Flowtelic note-taking app: Deep in the Cloud Sync woods

A behind the scenes of what's getting me super excited for Flowtelic, the note-taking app for personal knowledge management

An AI generated image of a wood in a cloud

There are few moments when building a new product where you get giddy with excitement. The moment where you, the creator, can visualise the whole thing coming together, and—for some reason—just gets you enthralled.

I’m at that moment again with Flowtelic—the note taking app that I’m building to help you study, learn, think, write and publish. And it all started with trying to figure out how to implement Cloud Sync.

The challenge

With Flowtelic being an offline application first, one of the major next pieces to the puzzle is to synchronise all your notes across different devices. However, this is challenging as you may be editing the same note offline on different computers, and you want to merge both changes when they come online.

I need to implement a Conflict Free Replicated Data Type (CRDT) and it must be robust and consistent.

As I look at the client app for Flowtelic, I realised that I need to go deeper into the data structure to allow it to synchronise to the server without conflict and with consistency across all clients.

Entity Core

For a number of years I’ve been researching a data storage technique which I call Entity Core. Its principles are simple, you store entities as nodes in a graph, and you store relationships between entities as edges. This lends itself very well to the concept of networking thinking.

I’ve mostly been looking at this for the server side data storage, with a view to allows the contents of all notes to be fully encrypted so they are meaningless should the database server get compromised by any attacker.

I’ve come to the conclusion this Entity Core technique could be very powerful for the client side implementation as well to power the client application and enable entity and relationship level synchronisations.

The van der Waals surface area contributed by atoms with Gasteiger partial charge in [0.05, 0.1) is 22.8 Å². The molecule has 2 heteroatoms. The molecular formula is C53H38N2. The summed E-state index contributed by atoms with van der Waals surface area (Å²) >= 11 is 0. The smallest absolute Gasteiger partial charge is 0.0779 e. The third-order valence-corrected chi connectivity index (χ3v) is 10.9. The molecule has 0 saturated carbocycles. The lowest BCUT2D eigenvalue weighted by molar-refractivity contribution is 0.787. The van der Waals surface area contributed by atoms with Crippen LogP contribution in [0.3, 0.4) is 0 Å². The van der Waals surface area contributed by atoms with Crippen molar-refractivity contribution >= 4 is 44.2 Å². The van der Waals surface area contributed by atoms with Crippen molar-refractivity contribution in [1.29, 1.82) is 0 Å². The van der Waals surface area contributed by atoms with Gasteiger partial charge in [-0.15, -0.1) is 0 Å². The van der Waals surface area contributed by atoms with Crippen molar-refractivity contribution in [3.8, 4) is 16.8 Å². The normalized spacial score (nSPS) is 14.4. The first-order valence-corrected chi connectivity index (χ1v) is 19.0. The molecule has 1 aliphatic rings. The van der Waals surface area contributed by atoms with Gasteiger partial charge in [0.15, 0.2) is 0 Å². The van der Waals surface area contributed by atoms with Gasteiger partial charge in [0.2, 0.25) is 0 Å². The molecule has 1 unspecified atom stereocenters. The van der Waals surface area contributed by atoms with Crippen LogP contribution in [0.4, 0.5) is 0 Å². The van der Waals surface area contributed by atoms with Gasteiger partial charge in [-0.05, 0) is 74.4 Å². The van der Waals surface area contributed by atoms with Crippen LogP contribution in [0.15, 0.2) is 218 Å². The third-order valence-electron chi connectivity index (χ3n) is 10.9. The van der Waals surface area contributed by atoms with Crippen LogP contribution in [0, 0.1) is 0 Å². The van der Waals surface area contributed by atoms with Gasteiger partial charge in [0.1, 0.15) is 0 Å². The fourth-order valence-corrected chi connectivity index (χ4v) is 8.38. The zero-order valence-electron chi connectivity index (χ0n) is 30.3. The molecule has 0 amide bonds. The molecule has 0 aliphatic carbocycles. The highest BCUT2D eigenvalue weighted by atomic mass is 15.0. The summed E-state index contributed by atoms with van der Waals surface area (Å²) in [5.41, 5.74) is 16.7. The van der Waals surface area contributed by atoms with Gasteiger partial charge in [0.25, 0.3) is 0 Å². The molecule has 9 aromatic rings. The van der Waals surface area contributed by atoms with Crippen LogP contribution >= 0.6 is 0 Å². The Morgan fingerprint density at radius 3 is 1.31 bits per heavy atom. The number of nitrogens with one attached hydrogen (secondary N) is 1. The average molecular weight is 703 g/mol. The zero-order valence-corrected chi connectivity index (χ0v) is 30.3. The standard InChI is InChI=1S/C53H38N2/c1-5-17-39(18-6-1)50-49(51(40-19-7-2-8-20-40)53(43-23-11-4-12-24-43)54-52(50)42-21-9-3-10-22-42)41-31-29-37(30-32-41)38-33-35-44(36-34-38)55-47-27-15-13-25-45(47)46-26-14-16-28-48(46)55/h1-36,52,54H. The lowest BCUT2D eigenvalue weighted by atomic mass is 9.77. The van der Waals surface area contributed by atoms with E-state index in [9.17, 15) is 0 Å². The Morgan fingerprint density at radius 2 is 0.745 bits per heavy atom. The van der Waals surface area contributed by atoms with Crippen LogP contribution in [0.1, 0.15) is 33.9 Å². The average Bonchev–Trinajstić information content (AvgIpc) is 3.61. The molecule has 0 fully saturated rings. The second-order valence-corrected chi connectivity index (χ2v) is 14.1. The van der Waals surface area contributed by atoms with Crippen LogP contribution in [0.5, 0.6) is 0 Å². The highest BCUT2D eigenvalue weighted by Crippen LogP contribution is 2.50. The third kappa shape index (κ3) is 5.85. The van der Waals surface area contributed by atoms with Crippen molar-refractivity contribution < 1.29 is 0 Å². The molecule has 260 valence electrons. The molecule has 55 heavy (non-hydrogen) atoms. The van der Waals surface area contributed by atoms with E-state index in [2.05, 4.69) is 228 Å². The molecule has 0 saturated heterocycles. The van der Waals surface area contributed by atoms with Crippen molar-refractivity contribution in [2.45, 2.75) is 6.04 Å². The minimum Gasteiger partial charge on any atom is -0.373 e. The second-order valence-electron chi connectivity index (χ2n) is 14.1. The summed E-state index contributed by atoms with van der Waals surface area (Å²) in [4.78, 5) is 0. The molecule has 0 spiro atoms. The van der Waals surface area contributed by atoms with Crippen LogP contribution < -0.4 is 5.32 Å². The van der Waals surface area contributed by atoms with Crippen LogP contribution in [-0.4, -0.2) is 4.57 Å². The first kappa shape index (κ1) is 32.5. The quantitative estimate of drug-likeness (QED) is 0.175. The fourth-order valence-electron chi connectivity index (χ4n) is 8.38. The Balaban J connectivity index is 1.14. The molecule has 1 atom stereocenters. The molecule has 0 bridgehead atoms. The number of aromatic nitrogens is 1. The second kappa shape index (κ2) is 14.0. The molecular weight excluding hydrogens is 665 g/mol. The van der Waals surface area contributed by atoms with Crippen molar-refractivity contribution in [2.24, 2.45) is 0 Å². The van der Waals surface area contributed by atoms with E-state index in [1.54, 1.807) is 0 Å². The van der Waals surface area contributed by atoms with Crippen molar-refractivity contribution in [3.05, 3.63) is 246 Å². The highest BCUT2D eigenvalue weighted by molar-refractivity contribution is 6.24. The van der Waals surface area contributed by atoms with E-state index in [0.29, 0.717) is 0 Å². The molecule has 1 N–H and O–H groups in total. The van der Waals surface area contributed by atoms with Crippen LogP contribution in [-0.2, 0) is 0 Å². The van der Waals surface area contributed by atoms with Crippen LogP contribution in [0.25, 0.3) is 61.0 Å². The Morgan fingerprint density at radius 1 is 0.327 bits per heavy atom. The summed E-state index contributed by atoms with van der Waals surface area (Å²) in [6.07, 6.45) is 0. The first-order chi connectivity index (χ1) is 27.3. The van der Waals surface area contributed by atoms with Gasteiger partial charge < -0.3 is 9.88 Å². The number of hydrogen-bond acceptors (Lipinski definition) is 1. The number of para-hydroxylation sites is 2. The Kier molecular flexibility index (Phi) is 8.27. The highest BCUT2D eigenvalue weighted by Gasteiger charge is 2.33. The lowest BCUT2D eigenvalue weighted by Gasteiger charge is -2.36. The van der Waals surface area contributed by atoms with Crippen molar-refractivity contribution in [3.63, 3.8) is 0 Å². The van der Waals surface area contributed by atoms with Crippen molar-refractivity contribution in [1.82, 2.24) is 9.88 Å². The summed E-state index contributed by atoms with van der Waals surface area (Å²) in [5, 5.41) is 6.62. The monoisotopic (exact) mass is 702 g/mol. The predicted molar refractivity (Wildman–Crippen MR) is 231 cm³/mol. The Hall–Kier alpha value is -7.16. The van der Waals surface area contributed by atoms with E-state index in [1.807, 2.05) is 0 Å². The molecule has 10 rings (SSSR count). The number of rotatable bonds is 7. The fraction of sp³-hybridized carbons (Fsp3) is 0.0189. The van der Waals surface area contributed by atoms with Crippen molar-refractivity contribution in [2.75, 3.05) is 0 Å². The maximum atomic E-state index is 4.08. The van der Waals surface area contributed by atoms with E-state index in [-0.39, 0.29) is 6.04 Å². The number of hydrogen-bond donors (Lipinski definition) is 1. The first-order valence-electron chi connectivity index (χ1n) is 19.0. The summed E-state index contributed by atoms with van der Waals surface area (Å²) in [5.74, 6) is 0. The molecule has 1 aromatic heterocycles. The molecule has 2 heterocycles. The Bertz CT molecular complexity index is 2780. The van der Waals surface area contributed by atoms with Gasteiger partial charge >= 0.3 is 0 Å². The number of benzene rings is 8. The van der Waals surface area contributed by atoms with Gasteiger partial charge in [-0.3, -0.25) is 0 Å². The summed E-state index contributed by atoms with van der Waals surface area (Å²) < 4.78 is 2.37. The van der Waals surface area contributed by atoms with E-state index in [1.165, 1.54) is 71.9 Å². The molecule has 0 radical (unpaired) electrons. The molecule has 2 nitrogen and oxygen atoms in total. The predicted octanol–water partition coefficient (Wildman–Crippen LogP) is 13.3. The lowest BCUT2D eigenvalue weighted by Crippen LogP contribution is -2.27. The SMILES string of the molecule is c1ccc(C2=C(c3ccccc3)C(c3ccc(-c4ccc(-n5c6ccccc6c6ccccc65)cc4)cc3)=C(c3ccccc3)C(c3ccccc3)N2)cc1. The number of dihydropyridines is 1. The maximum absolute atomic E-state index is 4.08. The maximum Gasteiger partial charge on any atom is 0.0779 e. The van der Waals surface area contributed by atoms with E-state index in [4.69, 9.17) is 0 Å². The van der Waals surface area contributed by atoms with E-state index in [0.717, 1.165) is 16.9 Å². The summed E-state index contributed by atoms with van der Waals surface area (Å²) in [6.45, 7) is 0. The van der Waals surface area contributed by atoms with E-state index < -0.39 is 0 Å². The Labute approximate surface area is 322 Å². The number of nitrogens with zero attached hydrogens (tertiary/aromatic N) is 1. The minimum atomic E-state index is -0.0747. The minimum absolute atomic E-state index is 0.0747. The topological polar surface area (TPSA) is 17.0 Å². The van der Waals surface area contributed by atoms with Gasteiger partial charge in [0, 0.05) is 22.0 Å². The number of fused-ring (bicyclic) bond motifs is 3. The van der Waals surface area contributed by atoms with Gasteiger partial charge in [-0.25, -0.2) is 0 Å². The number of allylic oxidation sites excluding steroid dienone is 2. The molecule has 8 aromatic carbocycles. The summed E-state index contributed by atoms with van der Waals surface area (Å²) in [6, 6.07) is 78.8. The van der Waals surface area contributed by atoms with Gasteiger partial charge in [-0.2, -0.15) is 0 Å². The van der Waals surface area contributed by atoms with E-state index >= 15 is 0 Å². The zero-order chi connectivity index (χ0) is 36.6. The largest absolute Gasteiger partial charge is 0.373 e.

This is the mission—to make it work!

The benefits if this works

If I get this working, then—omfg—this will make the application transform. This is what gets me giddy with excitement.

On the surface level, by having a node based data structure, it means I can build out the following features:

  • Folder structures for storing your notes
  • Nested notes
  • Note sequences (think Folgezettel from the Zettelkasten method)
  • Attachment entities so you store files in your notes
  • Improved linking and backlinking (so it doesn’t rely on the title of a note)

But this isn’t what gets me excited. Oh no.

What makes Flowtelic, Flowtelic

What gets me super excited is custom workflows. As of right now you get a Zettelkasten inspired workflow for Flowtelic. A workflow can adapt the note types, note status options, main navigation (so you can find things like in progress projects) and of course, focus mode.

With custom workflows, on any collection you will be able to fully customise all of these aspects. Zettelkasten not your thing, no problem, maybe you want to build a PARA note-taking workflow from Building a Second Brain.

But here’s the magic: When any note can be nested in another note. And if any note can have its own workflow. And if workflows can have note types, status options, custom properties and templates. Then you can build your dream workflow.

Here’s an example. Let’s say you want to create a PARA workflow where you organise your notes in to Projects, Areas, Resources and Archive. You can set this on your collection with a PARA workflow.

Now what do you put in Projects? What if you want to create YouTube videos. Then why note create a second workflow just for YouTube videos—where you have a multiple notes for research, titles, thumbnail design, script, story and production elements.

Now imagine, your YouTube video is researched from notes you have in your Zettelkasten collection? Just link the notes into your project and start creating. The possibilities are endless.

Show, don’t tell

I’ve been resisting writing about the future of the app as I want to share what the app can do today. But this has been hard work when I’m deep in the code getting the core mechanics working. So I wrote this to share my excitement.

Words don’t do it justice however. I have a very clear visual of what it is and how it works in my head. There’s nothing like it out there. And what’s covered in this article is the tip of the iceberg. This is just a taste of what’s to come.

I’ve been working on Flowtelic in public for 18 months now with an open beta for anyone to try. I’ve been listening to feedback from my 3,000+ waitlist members. Come join the Flowtelic journey: